Of course that handful of plaintiffs would still be thwarted by how the court dealt with the “fiduciary duty” claim. Though the judge initially stated that “the DNC, through its charter, has committed itself to a higher principle” than “go[ing] into back rooms like they use to . . . smok[ing] cigars and pick[ing] the candidate that way;” in his next breath, Judge Zloch basically says the courts can’t regulate private political parties or the fairness of their elections. Judge Zloch writes:
“[The plaintiffs’] association with the DNC is voluntary and their relationship to it indirect. . . . If the DNC failed to take proper care of the election process . . . then their injury is also undifferentiated from the voting public at large. Labeling this type of injury as a common law tort does nothing to alter the generalized nature of Plaintiffs’ grievance. For, if the tort harm is failure to act as a proper ‘custodian of this country’s democracy,’ . . . then the measure of Plaintiffs’ damages must be the extent to which the DNC’s actions corrupted the election process. . . [T]he harm done to the general public by corruption of the political process is not a sufficiently concrete, personalized injury to establish standing.”
In other words, Judge Zloch is stating that anyone harmed by “a corrupt election process” has no standing in the Courts because their injury is too general. Further, the Judge says the court can’t provide declaratory and injunctive relief that would bind the DNC to its charter because “a political party’s determination of the structure which best allows it to pursue its political goals is protected by the Constitution.”
The American people have a right to expect elections to be fair, open and impartial. The state shouldn’t be able to turn the election process over to political parties, and then when political parties act in a biased fashion and fail to conduct fair elections, claim that people have no standing because parties are “private entities” with special rights to conduct elections however they see fit. It appears that because we have private organizations – political parties – acting as gatekeepers for the first and most significant stage of our public elections – primary elections -- it is practically impossible for citizens to “get justice,” or have their grievances addressed in the event these elections are rigged.
Nothing in the Constitution requires that elections be held through the Party system; in fact, our Founders warned us against using a party-based electoral system. But we quickly moved to it anyway. As our elections currently stand, parties, because they are private, are not accountable to us the same way the Government is, through constitutional claims, but they apparently have immunity to torts similar to governmental immunity. It’s a clever sleight of hand. The parties, who control the government, have delegated to themselves control of the process by which candidates gain access to the general election ballot. Then they take the position that how they do it cannot be challenged because they are private associations. Judge Zloch’s reasoning reminds one of the days of the literacy test for voting. Black voters were asked to read a complicated piece of legal jargon. The elections inspector then asked them what it meant. The honest answer, of course, was that Blacks don’t vote in this election.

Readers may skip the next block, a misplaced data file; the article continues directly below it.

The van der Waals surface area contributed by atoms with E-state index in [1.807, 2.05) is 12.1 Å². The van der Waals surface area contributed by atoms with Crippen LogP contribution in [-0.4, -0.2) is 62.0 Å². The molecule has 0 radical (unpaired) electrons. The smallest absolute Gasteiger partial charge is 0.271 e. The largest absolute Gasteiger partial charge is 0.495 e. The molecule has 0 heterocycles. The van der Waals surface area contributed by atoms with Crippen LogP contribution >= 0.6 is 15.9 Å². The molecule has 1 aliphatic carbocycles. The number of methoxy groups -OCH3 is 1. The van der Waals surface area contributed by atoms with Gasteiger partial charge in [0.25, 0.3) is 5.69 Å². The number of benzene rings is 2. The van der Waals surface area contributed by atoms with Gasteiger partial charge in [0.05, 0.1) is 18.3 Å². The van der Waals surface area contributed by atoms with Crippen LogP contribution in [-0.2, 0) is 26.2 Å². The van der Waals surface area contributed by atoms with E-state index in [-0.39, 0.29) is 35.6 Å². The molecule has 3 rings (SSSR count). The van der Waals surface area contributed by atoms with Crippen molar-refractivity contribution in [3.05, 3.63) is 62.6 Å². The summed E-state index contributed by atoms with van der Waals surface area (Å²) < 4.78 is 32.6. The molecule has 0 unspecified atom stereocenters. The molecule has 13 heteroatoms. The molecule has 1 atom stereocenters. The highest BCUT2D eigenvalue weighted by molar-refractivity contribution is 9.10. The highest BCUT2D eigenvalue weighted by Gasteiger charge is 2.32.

Unless we can break the deal between the parties and the government, we will be stuck with the status quo. It’s time that the Courts consider a constitutional legal challenge to an election set-up that fails to provide equal voting rights to all citizens. After all, in many states, voters are required to join a party as a condition of voting in primary elections (often the most determinative elections), and therefore, voters’ associations with these parties are arguably involuntary. All voters pay for these primary elections, but non-aligned voters are barred from participating.
It’s time for people of all political persuasions who are committed to good government and fair elections to work towards shifting our American Democracy away from a private partisan system, and towards a public “non-partisan” system. This wouldn’t be an attempt to abolish parties; certainly, any group of like-minded citizens should have the right to form a party. But it would be an attempt to take the state-sponsored control of our elections out of the hands of the parties, in order to shift it back into the hands of the people.
*Tiani X. Coleman, an attorney, is President of New Hampshire Independent Voters. Before becoming an independent, she served as Chair of the Salt Lake County Republican Party and was later the campaign manager for the 2010 Democratic challenger to Jason Chaffetz (former R-UT3).
** Harry Kresky practices law in New York and is general counsel to IndepedentVoting.org.